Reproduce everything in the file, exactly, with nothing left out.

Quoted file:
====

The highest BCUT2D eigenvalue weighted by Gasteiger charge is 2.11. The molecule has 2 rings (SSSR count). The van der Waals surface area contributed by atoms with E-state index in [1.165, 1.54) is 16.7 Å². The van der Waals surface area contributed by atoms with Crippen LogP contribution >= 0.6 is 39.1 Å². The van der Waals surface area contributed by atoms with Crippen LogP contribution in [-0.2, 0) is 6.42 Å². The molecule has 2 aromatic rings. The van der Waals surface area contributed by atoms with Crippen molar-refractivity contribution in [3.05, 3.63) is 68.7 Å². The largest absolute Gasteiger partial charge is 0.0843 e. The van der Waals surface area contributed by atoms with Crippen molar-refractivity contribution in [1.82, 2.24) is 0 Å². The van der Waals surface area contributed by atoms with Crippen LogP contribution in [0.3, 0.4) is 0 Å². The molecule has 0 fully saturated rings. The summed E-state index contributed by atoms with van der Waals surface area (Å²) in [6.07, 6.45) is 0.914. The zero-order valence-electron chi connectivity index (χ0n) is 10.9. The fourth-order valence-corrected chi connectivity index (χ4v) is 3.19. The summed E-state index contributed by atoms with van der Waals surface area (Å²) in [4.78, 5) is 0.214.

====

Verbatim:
The highest BCUT2D eigenvalue weighted by Gasteiger charge is 2.11. The molecule has 2 rings (SSSR count). The van der Waals surface area contributed by atoms with E-state index in [1.165, 1.54) is 16.7 Å². The van der Waals surface area contributed by atoms with Crippen LogP contribution >= 0.6 is 39.1 Å². The van der Waals surface area contributed by atoms with Crippen LogP contribution in [-0.2, 0) is 6.42 Å². The molecule has 2 aromatic rings. The van der Waals surface area contributed by atoms with Crippen molar-refractivity contribution in [3.05, 3.63) is 68.7 Å². The largest absolute Gasteiger partial charge is 0.0843 e. The van der Waals surface area contributed by atoms with Crippen molar-refractivity contribution in [1.82, 2.24) is 0 Å². The van der Waals surface area contributed by atoms with Crippen LogP contribution in [0.3, 0.4) is 0 Å². The molecule has 0 fully saturated rings. The summed E-state index contributed by atoms with van der Waals surface area (Å²) in [6.07, 6.45) is 0.914. The zero-order valence-electron chi connectivity index (χ0n) is 10.9. The fourth-order valence-corrected chi connectivity index (χ4v) is 3.19. The summed E-state index contributed by atoms with van der Waals surface area (Å²) in [4.78, 5) is 0.214.